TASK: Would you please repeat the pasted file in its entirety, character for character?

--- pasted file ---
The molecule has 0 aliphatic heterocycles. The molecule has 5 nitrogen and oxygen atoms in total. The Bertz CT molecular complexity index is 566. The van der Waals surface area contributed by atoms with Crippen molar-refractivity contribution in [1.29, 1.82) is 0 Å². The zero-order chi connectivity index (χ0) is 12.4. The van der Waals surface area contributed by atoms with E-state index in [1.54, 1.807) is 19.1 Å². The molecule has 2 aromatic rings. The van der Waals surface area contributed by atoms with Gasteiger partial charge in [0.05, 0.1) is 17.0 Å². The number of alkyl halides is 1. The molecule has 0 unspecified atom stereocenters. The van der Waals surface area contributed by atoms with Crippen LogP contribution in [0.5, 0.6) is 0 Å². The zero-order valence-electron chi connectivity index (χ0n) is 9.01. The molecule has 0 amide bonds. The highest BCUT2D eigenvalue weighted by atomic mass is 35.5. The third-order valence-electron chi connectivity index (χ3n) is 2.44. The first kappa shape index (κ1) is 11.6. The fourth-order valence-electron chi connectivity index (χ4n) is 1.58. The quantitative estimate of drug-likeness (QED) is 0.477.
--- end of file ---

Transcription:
The molecule has 0 aliphatic heterocycles. The molecule has 5 nitrogen and oxygen atoms in total. The Bertz CT molecular complexity index is 566. The van der Waals surface area contributed by atoms with Crippen molar-refractivity contribution in [1.29, 1.82) is 0 Å². The zero-order chi connectivity index (χ0) is 12.4. The van der Waals surface area contributed by atoms with E-state index in [1.54, 1.807) is 19.1 Å². The molecule has 2 aromatic rings. The van der Waals surface area contributed by atoms with Gasteiger partial charge in [0.05, 0.1) is 17.0 Å². The number of alkyl halides is 1. The molecule has 0 unspecified atom stereocenters. The van der Waals surface area contributed by atoms with Crippen LogP contribution in [0.5, 0.6) is 0 Å². The zero-order valence-electron chi connectivity index (χ0n) is 9.01. The molecule has 0 amide bonds. The highest BCUT2D eigenvalue weighted by atomic mass is 35.5. The third-order valence-electron chi connectivity index (χ3n) is 2.44. The first kappa shape index (κ1) is 11.6. The fourth-order valence-electron chi connectivity index (χ4n) is 1.58. The quantitative estimate of drug-likeness (QED) is 0.477.